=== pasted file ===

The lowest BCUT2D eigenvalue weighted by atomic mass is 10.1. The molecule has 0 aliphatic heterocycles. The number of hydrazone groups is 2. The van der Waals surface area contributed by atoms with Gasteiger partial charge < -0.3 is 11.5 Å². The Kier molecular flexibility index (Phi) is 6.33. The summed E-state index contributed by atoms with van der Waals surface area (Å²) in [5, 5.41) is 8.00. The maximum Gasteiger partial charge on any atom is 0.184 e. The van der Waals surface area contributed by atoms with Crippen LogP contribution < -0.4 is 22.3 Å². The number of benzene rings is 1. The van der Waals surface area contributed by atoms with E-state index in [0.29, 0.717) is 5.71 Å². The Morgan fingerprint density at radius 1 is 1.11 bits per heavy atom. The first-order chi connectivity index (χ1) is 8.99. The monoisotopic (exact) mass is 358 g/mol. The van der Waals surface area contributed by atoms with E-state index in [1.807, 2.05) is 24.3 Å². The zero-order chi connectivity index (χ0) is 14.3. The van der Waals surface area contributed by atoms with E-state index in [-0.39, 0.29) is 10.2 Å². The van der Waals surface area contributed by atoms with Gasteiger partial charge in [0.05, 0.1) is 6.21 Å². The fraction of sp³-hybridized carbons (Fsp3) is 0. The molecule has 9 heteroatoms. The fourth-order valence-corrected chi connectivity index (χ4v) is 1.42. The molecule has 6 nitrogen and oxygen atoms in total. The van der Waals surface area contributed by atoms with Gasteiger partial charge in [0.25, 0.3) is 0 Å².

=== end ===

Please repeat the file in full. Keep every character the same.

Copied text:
The lowest BCUT2D eigenvalue weighted by atomic mass is 10.1. The molecule has 0 aliphatic heterocycles. The number of hydrazone groups is 2. The van der Waals surface area contributed by atoms with Gasteiger partial charge < -0.3 is 11.5 Å². The Kier molecular flexibility index (Phi) is 6.33. The summed E-state index contributed by atoms with van der Waals surface area (Å²) in [5, 5.41) is 8.00. The maximum Gasteiger partial charge on any atom is 0.184 e. The van der Waals surface area contributed by atoms with Crippen LogP contribution < -0.4 is 22.3 Å². The number of benzene rings is 1. The van der Waals surface area contributed by atoms with E-state index in [0.29, 0.717) is 5.71 Å². The Morgan fingerprint density at radius 1 is 1.11 bits per heavy atom. The first-order chi connectivity index (χ1) is 8.99. The monoisotopic (exact) mass is 358 g/mol. The van der Waals surface area contributed by atoms with E-state index in [1.807, 2.05) is 24.3 Å². The zero-order chi connectivity index (χ0) is 14.3. The van der Waals surface area contributed by atoms with E-state index in [-0.39, 0.29) is 10.2 Å². The van der Waals surface area contributed by atoms with Gasteiger partial charge in [0.05, 0.1) is 6.21 Å². The fraction of sp³-hybridized carbons (Fsp3) is 0. The molecule has 9 heteroatoms. The fourth-order valence-corrected chi connectivity index (χ4v) is 1.42. The molecule has 6 nitrogen and oxygen atoms in total. The van der Waals surface area contributed by atoms with Gasteiger partial charge in [0.25, 0.3) is 0 Å².